Why Your Affinity Program Might Be Falling Short


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“How are you doing on customer loyalty?” we asked the CEO. “Great,” he told us, “our new loyalty program is really having an impact!” We probed further. “And, how do you know?” The CEO smiled and responded. “Well, our customer sat score is now up to 89 percent. We’re in much better shape on customer retention.”

His answers were typical from someone who assumed that dissatisfaction is at one end of the scale and loyalty is at the other end of the same scale. In fact, those two words require two different scales–dissatisfaction to satisfaction; and, not loyal to devoted.

Satisfaction tells us little about a person’s loyalty. Assuming that satisfaction is on the continuum with loyalty relies on three myths surrounding the impact of customer loyalty on the bottom line:

  1. Satisfaction is a measure of retention;
  2. Retention is the same as loyalty; and
  3. An affinity program is the best ticket to getting you there.

While all of these have a ring of truth, all are false.

Satisfaction vs. Loyalty

The basis of all customer loyalty efforts is to influence customers to be motivated to buy again, buy more, advocate, or show tolerance for errors. Underneath the premise is the implication that satisfied customers are essentially inert…they had a need and it was met. Satisfaction is historical, not aspirational. The demonstration of loyalty comes into play when a new need is present or a situation is at hand for the expression of fidelity.

Satisfaction is static. The notion that one is “completely satisfied” versus simply “satisfied” is a flawed construct created by marketing researchers in an attempt to ascribe a grade to a customer’s assessment. It is a bit like determining if a person is slightly pregnant, pregnant, or completely pregnant. The etymology of the word “satisfaction” is fulfillment—figuratively meaning a full cup, not a somewhat full cup. It is, or it is not full. One is, or is not satisfied.

Loyalty, on the other hand, is much more challenging to nail down. Customers who return to a store to purchase again are demonstrating loyalty. Customers who pay a premium for a Harley-Davidson motorcycle, wait months for delivery, tattoo the logo on their body, and tell “I love Harley” stories to anyone who will listen are also demonstrating loyalty. However, the two are clearly not the same. Retention and devotion are both measures of loyalty, but at opposite ends of the allegiance scale. I like my colleagues and am loyal to them; I love my wife and would not abandon her for Miss America. All this makes the discussion of factors that produce loyalty rather trying and the measurement of customer loyalty particularly dicey.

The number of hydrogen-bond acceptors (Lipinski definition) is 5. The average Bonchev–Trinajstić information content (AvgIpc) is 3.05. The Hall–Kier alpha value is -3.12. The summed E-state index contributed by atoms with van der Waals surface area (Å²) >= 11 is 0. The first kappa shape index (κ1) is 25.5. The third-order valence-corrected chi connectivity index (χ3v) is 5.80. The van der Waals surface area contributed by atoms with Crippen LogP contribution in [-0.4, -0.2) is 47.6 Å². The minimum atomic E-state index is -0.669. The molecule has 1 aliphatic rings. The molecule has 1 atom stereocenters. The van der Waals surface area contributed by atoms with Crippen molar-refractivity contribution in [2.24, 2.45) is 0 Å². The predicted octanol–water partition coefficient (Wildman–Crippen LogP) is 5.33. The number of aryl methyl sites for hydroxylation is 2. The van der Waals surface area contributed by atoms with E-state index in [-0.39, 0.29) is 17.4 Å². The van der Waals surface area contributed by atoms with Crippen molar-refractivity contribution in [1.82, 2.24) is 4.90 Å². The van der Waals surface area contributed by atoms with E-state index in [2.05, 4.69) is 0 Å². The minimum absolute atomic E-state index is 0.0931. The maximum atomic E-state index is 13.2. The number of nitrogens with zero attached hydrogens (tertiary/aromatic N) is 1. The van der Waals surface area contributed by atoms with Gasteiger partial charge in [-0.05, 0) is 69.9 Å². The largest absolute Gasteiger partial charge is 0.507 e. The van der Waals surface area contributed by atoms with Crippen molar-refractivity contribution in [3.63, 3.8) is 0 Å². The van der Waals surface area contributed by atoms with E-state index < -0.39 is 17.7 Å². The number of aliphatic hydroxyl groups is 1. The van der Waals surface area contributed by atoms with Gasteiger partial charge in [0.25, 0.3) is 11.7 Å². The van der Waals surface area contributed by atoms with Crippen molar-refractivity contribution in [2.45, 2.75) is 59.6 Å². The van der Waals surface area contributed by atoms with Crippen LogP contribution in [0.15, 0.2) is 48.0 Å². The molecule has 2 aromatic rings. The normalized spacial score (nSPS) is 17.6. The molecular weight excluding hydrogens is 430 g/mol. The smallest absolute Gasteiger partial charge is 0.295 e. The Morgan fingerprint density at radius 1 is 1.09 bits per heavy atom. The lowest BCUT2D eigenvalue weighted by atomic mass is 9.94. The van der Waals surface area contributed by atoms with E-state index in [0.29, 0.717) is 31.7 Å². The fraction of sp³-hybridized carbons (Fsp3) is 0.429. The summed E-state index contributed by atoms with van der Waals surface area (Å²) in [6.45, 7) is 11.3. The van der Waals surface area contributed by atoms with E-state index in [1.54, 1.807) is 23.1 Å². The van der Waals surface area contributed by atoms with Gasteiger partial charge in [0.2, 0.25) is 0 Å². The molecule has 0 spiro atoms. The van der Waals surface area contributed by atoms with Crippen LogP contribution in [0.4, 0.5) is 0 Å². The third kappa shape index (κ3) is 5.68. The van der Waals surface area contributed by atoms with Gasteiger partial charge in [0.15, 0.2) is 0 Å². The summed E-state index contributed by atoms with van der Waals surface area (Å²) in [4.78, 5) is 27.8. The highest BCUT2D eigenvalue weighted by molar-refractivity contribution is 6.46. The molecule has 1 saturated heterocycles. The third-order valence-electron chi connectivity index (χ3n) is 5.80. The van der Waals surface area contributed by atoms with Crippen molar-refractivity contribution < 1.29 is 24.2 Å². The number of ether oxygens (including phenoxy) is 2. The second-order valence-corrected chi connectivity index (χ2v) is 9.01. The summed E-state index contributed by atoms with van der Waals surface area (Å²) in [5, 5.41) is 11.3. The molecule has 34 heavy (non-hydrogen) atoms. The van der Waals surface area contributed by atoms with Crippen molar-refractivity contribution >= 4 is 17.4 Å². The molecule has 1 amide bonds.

The foundation of most affinity programs is to add a feature to the value proposition that is designed to incent customer loyalty. If my tenth video rental is free, I am motivated to rent more videos and stay with Rewind Videos rather than pay a visit to Letterbox Videos down the street. If my loyalty card gets me a discount on my CVS/pharmacy purchases, I am more apt to drive right past the Rite-Aid to get there. But, is there a limit to the power of affinity programs as a customer motivational device?

It is my belief that the Herzberg Motivation-Hygiene theory is true for customer motivation. Those factors that lead to customer dissatisfaction are not the other end of the continuum of factors that lead to loyalty. They are on a different continuum. If the restaurant I visit is dingy I am dissatisfied; but having a squeaky clean restaurant is not likely to motivate me to choose one restaurant over another. That is, unless all the other restaurants in town are dirty. We all know there is a tiny percent of customers who report they were “beyond dissatisfied!” They will be discussed in another article.